Our country needs a new era of bipartisanship -- but not the kind you are probably thinking of, and not, I fear, the kind we are likely to get.

    Barely a week after Donald Trump secured his Electoral College majority, we are confronted with a series of abuses that would be unacceptable from any other president-elect, Republican or Democrat. In the coming months and years, members of both parties who honor our constitutional rights and our shared ethical standards need to band together in what you might call an Alliance for the Republic to defend basic norms and resist their violation.

    Trump's defining down of what we have a right to expect from our leaders is already obvious. Begin with his naming of Steve Bannon as his chief strategist and senior adviser. The press release announcing the appointment listed Bannon above Reince Priebus, the Republican National Committee chairman who was made chief of staff. Typically, the chief of staff would come first, but the ordering was a clear indication of which of the two has Trump's ear.

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Trump terrifies me. Should I rent my house to his supporters for the inauguration?

    Over the past couple of years, I've come to depend on my home as a source of income. I'm a freelance journalist, and renting out my basement (and, sometimes, my entire house) on sites such as Airbnb alleviates a lot of pressure.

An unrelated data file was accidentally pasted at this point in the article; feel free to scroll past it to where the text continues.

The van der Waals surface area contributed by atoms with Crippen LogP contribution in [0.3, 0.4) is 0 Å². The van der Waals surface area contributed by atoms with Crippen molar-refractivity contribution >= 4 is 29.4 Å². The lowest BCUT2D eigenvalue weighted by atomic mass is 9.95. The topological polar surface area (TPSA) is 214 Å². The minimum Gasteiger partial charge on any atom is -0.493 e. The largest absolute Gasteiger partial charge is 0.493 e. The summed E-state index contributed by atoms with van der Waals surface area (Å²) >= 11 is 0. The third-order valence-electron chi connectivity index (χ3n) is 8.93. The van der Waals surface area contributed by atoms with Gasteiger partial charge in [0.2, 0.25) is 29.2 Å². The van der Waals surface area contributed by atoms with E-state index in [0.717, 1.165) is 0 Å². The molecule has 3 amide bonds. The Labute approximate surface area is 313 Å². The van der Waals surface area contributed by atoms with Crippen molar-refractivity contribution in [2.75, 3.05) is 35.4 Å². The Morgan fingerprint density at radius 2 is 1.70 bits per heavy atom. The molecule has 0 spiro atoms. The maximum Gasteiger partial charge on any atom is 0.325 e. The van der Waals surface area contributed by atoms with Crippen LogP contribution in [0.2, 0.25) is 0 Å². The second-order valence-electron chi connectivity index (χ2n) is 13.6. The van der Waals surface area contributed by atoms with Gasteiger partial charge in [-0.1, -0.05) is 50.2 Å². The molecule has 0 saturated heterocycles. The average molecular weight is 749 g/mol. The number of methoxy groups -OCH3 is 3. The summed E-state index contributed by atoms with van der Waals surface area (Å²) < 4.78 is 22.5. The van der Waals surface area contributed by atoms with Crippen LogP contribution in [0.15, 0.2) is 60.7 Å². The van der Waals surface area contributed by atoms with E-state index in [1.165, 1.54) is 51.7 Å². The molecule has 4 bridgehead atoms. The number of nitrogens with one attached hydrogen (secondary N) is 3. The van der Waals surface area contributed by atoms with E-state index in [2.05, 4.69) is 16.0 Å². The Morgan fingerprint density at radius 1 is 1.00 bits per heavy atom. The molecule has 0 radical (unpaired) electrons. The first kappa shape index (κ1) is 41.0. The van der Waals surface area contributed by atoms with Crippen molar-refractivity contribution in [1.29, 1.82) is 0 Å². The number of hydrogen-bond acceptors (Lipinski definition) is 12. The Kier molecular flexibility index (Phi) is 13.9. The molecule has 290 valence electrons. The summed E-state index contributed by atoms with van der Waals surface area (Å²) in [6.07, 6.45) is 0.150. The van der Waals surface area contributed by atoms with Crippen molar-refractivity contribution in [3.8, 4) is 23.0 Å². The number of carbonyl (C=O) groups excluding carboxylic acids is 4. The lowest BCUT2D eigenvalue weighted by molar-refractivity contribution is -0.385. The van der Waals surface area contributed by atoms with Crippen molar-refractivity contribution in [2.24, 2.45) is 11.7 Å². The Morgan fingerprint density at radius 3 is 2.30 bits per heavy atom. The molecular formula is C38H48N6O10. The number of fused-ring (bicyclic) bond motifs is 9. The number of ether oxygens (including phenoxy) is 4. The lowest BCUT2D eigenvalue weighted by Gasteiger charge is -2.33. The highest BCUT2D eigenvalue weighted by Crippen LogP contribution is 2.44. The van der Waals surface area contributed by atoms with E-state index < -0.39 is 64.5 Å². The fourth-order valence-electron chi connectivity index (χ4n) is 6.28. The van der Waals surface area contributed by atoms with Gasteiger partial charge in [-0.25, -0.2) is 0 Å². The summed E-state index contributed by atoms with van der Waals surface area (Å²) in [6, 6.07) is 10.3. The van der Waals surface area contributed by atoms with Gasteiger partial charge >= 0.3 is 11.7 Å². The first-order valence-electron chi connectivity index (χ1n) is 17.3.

For people like me, Inauguration Week can be lucrative. During busy tourist seasons, most hosts charge two to four times more per night than usual. I could make thousands of dollars -- a windfall.

    But I'm no longer planning to rent out my home then. Because I don't want to bring a certain kind of Donald Trump supporter into my neighborhood. Of course, I believe those coming to D.C. to celebrate Trump's victory have every right to do so. They had every right to vote for him, and every right to free speech. This isn't about being a sore loser. It's about fear.

    I am concerned about renting to the wrong kind of Trump celebrant, the kind of Trump supporter for whom hate trumps decency. The type who would rip off a Muslim woman's headscarf, spray a swastika with the message "Make America white again," or write "#go back to Africa" and "Whites only" on a high school bathroom door.

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Trump could easily be more transparent with the media. Here's how.

    President-elect Donald Trump did something unusual last week, barely a day after he'd won. On Thursday, according to the Associated Press, he "refused to allow journalists to travel with him to Washington for his historic first meetings" with President Obama and congressional leaders.